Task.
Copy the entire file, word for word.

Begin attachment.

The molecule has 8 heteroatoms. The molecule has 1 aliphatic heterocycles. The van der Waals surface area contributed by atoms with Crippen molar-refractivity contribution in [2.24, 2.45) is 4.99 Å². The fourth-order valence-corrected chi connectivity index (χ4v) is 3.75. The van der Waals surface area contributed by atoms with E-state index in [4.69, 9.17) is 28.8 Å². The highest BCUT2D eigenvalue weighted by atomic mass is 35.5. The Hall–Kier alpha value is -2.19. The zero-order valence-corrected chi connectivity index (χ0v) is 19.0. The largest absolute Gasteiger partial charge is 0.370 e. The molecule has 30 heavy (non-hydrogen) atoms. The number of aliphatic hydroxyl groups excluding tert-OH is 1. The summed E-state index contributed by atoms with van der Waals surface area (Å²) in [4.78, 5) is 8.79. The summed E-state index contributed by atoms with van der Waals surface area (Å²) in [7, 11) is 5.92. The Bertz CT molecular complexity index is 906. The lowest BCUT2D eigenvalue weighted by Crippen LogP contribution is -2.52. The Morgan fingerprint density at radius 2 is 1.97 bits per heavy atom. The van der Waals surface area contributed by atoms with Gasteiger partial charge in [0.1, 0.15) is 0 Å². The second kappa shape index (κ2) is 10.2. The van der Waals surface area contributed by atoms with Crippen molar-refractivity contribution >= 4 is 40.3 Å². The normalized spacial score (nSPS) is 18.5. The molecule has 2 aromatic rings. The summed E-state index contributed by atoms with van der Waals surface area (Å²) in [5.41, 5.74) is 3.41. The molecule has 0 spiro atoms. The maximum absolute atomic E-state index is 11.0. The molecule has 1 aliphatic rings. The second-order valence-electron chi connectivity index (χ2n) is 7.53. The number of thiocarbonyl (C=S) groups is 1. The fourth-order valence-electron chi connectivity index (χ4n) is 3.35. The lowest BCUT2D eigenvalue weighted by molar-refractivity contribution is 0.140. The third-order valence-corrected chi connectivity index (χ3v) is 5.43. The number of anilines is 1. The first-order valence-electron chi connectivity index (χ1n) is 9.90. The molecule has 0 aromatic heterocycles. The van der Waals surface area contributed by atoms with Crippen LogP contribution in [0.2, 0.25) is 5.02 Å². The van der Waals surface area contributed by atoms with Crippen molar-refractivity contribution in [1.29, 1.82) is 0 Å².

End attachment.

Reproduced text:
The molecule has 8 heteroatoms. The molecule has 1 aliphatic heterocycles. The van der Waals surface area contributed by atoms with Crippen molar-refractivity contribution in [2.24, 2.45) is 4.99 Å². The fourth-order valence-corrected chi connectivity index (χ4v) is 3.75. The van der Waals surface area contributed by atoms with E-state index in [4.69, 9.17) is 28.8 Å². The highest BCUT2D eigenvalue weighted by atomic mass is 35.5. The Hall–Kier alpha value is -2.19. The zero-order valence-corrected chi connectivity index (χ0v) is 19.0. The largest absolute Gasteiger partial charge is 0.370 e. The molecule has 30 heavy (non-hydrogen) atoms. The number of aliphatic hydroxyl groups excluding tert-OH is 1. The summed E-state index contributed by atoms with van der Waals surface area (Å²) in [4.78, 5) is 8.79. The summed E-state index contributed by atoms with van der Waals surface area (Å²) in [7, 11) is 5.92. The Bertz CT molecular complexity index is 906. The lowest BCUT2D eigenvalue weighted by Crippen LogP contribution is -2.52. The Morgan fingerprint density at radius 2 is 1.97 bits per heavy atom. The van der Waals surface area contributed by atoms with Gasteiger partial charge in [0.1, 0.15) is 0 Å². The second kappa shape index (κ2) is 10.2. The van der Waals surface area contributed by atoms with Crippen molar-refractivity contribution >= 4 is 40.3 Å². The normalized spacial score (nSPS) is 18.5. The molecule has 2 aromatic rings. The summed E-state index contributed by atoms with van der Waals surface area (Å²) in [5.41, 5.74) is 3.41. The molecule has 0 spiro atoms. The maximum absolute atomic E-state index is 11.0. The molecule has 1 aliphatic rings. The second-order valence-electron chi connectivity index (χ2n) is 7.53. The number of thiocarbonyl (C=S) groups is 1. The fourth-order valence-electron chi connectivity index (χ4n) is 3.35. The lowest BCUT2D eigenvalue weighted by molar-refractivity contribution is 0.140. The third-order valence-corrected chi connectivity index (χ3v) is 5.43. The number of anilines is 1. The first-order valence-electron chi connectivity index (χ1n) is 9.90. The molecule has 0 aromatic heterocycles. The van der Waals surface area contributed by atoms with Crippen LogP contribution in [0.2, 0.25) is 5.02 Å². The van der Waals surface area contributed by atoms with Crippen molar-refractivity contribution in [1.29, 1.82) is 0 Å².